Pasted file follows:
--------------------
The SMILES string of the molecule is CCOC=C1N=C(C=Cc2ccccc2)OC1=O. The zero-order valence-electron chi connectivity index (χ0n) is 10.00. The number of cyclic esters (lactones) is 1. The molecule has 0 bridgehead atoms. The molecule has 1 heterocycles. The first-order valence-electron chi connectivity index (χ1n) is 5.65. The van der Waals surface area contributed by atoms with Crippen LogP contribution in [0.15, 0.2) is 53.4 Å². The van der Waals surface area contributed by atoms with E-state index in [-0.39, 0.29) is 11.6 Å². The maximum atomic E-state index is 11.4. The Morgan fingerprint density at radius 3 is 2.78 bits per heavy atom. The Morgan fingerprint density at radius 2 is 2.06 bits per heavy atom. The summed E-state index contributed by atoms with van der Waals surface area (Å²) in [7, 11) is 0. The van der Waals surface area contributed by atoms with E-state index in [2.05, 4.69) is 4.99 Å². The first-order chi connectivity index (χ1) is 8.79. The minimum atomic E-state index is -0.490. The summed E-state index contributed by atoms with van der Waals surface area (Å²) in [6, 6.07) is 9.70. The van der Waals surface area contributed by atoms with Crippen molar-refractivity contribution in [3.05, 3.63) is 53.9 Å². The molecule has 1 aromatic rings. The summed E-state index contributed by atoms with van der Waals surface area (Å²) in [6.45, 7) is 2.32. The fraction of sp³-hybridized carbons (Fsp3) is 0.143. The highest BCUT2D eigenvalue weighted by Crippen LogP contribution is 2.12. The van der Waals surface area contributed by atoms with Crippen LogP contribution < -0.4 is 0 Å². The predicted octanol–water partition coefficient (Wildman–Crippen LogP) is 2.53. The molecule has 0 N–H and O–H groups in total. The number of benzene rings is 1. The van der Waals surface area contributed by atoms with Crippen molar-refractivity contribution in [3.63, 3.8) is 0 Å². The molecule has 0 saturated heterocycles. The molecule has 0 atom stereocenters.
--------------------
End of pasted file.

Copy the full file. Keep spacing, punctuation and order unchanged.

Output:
The SMILES string of the molecule is CCOC=C1N=C(C=Cc2ccccc2)OC1=O. The zero-order valence-electron chi connectivity index (χ0n) is 10.00. The number of cyclic esters (lactones) is 1. The molecule has 0 bridgehead atoms. The molecule has 1 heterocycles. The first-order valence-electron chi connectivity index (χ1n) is 5.65. The van der Waals surface area contributed by atoms with Crippen LogP contribution in [0.15, 0.2) is 53.4 Å². The van der Waals surface area contributed by atoms with E-state index in [-0.39, 0.29) is 11.6 Å². The maximum atomic E-state index is 11.4. The Morgan fingerprint density at radius 3 is 2.78 bits per heavy atom. The Morgan fingerprint density at radius 2 is 2.06 bits per heavy atom. The summed E-state index contributed by atoms with van der Waals surface area (Å²) in [7, 11) is 0. The van der Waals surface area contributed by atoms with E-state index in [2.05, 4.69) is 4.99 Å². The first-order chi connectivity index (χ1) is 8.79. The minimum atomic E-state index is -0.490. The summed E-state index contributed by atoms with van der Waals surface area (Å²) in [6, 6.07) is 9.70. The van der Waals surface area contributed by atoms with Crippen molar-refractivity contribution in [3.05, 3.63) is 53.9 Å². The molecule has 1 aromatic rings. The summed E-state index contributed by atoms with van der Waals surface area (Å²) in [6.45, 7) is 2.32. The fraction of sp³-hybridized carbons (Fsp3) is 0.143. The highest BCUT2D eigenvalue weighted by Crippen LogP contribution is 2.12. The van der Waals surface area contributed by atoms with Crippen LogP contribution < -0.4 is 0 Å². The predicted octanol–water partition coefficient (Wildman–Crippen LogP) is 2.53. The molecule has 0 N–H and O–H groups in total. The number of benzene rings is 1. The van der Waals surface area contributed by atoms with Crippen molar-refractivity contribution in [3.63, 3.8) is 0 Å². The molecule has 0 saturated heterocycles. The molecule has 0 atom stereocenters.